Secession Week: Friday – Non-territorial Secession
Welcome to our penultimate Secession Week post, in celebration of Independence Day tomorrow. Today’s concept is non-territorial secession, or seceding without moving. For those who are totally unfamiliar with the concept, I offer a brief introduction.
This is not a new concept, and has been proposed by many names and in many flavors, such as:
- Polycentric Law: “a legal structure in which providers of legal systems compete or overlap in a given jurisdiction, as opposed to monopolistic statutory law according to which there is a sole provider of law for each jurisdiction.”
- Market Anarchism: a “philosophy in which monopoly of force held by government would be replaced by a competitive market of private institutions offering security, justice, and other defense services – “the private allocation of force, without central control”. A market would exist where providers of security and law compete for voluntarily paying customers that wish to receive the services rather than individuals being taxed without their consent and assigned a monopoly provider of force.”
- FOCJ: Functional, Overlapping, and Competing Jurisdictions – A reinvention of these 150-year old ideas by Swiss economists Bruno Frey and Reiner Eichenberger in the 1990s, in articles like FOCJ: Competitive Governments For Europe.
- Panarchy: “a conceptual term first coined by the Belgian botanist and economist Paul Emile de Puydt in 1860, referring to a specific form of governance (-archy) that would encompass (pan-) all others …In his 1860 article “Panarchy” de Puydt…applied the concept to the individual’s right to choose any form of government without being forced to move from their current locale. This is sometimes described as “extra-territorial” (or “exterritorial”) since governments often would serve non-contiguous parcels of land.”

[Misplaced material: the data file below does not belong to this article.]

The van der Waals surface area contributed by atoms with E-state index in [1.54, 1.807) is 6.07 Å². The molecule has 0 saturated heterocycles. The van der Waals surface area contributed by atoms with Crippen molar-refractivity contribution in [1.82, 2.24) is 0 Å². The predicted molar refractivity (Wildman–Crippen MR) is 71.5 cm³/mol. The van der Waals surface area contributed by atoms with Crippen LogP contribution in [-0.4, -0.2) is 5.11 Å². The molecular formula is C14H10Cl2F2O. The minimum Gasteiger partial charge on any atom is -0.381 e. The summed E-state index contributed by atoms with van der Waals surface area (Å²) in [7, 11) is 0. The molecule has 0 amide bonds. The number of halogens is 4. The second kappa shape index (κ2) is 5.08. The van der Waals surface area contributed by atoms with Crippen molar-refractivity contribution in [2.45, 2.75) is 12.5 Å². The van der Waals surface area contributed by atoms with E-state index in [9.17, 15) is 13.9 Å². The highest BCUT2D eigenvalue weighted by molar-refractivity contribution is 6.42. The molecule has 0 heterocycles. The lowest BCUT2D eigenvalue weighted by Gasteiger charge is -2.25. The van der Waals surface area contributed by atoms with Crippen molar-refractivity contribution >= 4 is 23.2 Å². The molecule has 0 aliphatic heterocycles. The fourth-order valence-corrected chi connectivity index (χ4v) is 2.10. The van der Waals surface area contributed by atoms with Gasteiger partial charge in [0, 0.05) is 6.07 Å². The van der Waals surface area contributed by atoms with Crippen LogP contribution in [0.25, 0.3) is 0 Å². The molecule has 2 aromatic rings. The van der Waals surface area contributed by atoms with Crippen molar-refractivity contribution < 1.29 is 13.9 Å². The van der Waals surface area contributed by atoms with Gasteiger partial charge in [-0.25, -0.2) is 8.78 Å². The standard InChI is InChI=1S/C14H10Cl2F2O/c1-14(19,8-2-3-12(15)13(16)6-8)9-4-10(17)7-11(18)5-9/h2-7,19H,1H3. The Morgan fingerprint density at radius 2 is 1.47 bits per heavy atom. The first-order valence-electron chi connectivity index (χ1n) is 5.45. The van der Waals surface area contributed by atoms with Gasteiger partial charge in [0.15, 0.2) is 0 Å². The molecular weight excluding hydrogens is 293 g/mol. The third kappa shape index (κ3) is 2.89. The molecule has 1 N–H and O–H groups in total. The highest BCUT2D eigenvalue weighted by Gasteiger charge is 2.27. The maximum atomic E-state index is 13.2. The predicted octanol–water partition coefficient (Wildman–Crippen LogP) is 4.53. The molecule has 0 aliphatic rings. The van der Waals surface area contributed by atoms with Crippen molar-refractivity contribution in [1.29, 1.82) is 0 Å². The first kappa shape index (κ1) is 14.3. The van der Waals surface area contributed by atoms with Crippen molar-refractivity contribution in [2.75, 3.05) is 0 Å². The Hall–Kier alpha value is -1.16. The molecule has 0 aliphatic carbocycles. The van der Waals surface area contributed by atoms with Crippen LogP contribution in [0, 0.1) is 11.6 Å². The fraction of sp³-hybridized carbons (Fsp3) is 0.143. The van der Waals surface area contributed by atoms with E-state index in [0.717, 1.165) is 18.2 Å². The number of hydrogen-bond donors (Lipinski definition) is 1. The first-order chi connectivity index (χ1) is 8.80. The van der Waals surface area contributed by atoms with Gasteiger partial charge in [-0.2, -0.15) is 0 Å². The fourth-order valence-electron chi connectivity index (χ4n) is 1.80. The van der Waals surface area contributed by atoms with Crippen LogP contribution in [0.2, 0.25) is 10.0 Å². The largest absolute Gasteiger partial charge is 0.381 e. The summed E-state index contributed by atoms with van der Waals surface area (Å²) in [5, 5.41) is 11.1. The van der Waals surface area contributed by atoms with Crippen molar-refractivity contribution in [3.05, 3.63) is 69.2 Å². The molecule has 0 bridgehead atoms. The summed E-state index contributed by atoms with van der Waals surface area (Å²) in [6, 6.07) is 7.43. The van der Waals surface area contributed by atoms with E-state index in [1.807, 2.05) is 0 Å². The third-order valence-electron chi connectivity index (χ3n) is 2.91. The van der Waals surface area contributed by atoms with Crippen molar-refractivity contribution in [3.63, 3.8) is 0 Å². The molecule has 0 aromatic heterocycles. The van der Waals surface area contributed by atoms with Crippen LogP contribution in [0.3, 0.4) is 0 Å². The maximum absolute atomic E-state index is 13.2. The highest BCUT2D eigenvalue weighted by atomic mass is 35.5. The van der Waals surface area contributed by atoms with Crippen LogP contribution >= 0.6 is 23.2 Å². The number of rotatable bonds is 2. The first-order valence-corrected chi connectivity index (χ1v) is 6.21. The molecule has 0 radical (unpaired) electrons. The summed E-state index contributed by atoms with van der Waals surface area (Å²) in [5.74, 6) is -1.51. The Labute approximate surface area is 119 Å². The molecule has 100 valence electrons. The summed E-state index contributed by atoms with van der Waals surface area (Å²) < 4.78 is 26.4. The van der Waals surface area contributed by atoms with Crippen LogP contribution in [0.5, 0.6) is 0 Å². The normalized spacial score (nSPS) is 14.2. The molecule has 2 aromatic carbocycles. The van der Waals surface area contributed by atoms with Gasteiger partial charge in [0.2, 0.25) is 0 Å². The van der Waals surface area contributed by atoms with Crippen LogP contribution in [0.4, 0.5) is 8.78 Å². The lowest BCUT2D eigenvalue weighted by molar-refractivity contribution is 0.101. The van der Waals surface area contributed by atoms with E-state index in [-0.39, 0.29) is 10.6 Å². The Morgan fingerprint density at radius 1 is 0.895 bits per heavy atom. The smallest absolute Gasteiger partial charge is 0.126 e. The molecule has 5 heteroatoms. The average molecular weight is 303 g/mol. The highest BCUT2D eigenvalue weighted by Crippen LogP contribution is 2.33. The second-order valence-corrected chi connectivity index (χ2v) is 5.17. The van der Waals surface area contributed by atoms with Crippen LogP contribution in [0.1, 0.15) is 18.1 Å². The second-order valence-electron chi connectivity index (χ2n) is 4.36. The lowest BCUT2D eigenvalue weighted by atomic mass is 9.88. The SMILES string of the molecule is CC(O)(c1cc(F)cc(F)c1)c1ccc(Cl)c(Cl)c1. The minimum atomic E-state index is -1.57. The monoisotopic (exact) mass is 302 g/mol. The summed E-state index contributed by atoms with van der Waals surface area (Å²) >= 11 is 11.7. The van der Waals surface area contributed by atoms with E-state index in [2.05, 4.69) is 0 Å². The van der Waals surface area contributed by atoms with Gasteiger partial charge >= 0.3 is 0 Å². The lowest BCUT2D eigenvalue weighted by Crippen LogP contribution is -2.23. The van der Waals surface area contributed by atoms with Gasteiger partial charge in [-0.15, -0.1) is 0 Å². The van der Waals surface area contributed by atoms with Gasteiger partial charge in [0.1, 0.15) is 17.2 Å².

Arnold Kling contributes a post about the idea, which he calls Virtual Secession:
The problem with physical secession is that it is very difficult to achieve critical mass. There is probably not much overlap between the people you want to live with and the people who want to choose your particular form of government. The vast majority of us put up with government we dislike in order to live in proximity to people with whom we want to work and play.
With virtual secession, you could still live in San Francisco or Manhattan or Silver Spring while seceding from much of the government at the city, state, and Federal level. You and your next-door neighbor might belong to very different governmental units.
Arnold also has a paper on Competitive Government which covers a number of different models, some much like non-territorial secession, with great references. (A post of mine about how seasteading relates).
Historical context is very important when it comes to questioning the current method of governing. If a system has worked in the past, it is much more likely to be able to work in the future. I have two favorite references for historical methods of providing today’s government services privately on a person-by-person basis. The first is The Voluntary City: Choice, Community, and Civil Society, edited by David Beito, Peter Gordon, and Alexander Tabarrok. Its essays contain a wide range of examples of past methods of providing today’s monopoly services on a voluntary basis. The second is The Enterprise of Law: Justice Without The State, by Bruce Benson. In addition to offering theoretical discussions of virtual secession, the author covers the history of law enforcement in England over the last millennia. This history gives the lie to today’s automatic assumption that courts and police must be public monopolies. Systems very different from what we are used to can function, and function well – sometimes even better than our own. This book influenced me strongly, by giving historical reality behind a set of ideas that I had thought might only work in theory.
There are other interesting examples of societies where laws enforcement was provided in a non-territorial fashion, such as David Friedman’s work on Iceland and the Xeer law in Somalia. Peter Leeson’s Cato Unbound essay Self-Governance Works More Often Than You Think contains numerous historical examples as well.
This article by law professor Tom Bell is a good introduction from a legal perspective, and Randy Barnett wrote an entire book, The Structure of Liberty, exploring the idea of a polycentric constitutional order. Bruce Benson, whose book will be discussed below, has a good article about Polycentric Governance: